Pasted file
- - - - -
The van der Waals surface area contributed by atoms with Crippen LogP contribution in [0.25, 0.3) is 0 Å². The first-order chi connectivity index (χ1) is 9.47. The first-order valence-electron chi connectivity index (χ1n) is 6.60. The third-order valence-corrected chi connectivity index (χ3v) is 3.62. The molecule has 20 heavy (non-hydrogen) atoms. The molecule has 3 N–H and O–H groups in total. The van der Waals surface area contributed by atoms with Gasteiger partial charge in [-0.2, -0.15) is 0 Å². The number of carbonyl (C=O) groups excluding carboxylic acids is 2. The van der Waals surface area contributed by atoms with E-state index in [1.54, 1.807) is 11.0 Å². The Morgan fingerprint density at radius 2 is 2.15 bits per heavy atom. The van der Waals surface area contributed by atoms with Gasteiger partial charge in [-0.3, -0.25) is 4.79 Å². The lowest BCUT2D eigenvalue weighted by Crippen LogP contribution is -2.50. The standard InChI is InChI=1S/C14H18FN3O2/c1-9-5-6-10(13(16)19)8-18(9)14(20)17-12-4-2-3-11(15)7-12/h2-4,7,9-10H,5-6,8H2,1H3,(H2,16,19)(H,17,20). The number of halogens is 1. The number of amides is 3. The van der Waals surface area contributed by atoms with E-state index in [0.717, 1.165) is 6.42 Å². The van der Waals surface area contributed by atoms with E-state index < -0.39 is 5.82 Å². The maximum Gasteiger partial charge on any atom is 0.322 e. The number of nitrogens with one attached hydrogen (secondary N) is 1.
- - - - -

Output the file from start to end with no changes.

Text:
The van der Waals surface area contributed by atoms with Crippen LogP contribution in [0.25, 0.3) is 0 Å². The first-order chi connectivity index (χ1) is 9.47. The first-order valence-electron chi connectivity index (χ1n) is 6.60. The third-order valence-corrected chi connectivity index (χ3v) is 3.62. The molecule has 20 heavy (non-hydrogen) atoms. The molecule has 3 N–H and O–H groups in total. The van der Waals surface area contributed by atoms with Gasteiger partial charge in [-0.2, -0.15) is 0 Å². The number of carbonyl (C=O) groups excluding carboxylic acids is 2. The van der Waals surface area contributed by atoms with E-state index in [1.54, 1.807) is 11.0 Å². The Morgan fingerprint density at radius 2 is 2.15 bits per heavy atom. The van der Waals surface area contributed by atoms with Gasteiger partial charge in [-0.3, -0.25) is 4.79 Å². The lowest BCUT2D eigenvalue weighted by Crippen LogP contribution is -2.50. The standard InChI is InChI=1S/C14H18FN3O2/c1-9-5-6-10(13(16)19)8-18(9)14(20)17-12-4-2-3-11(15)7-12/h2-4,7,9-10H,5-6,8H2,1H3,(H2,16,19)(H,17,20). The number of halogens is 1. The number of amides is 3. The van der Waals surface area contributed by atoms with E-state index in [0.717, 1.165) is 6.42 Å². The van der Waals surface area contributed by atoms with E-state index < -0.39 is 5.82 Å². The maximum Gasteiger partial charge on any atom is 0.322 e. The number of nitrogens with one attached hydrogen (secondary N) is 1.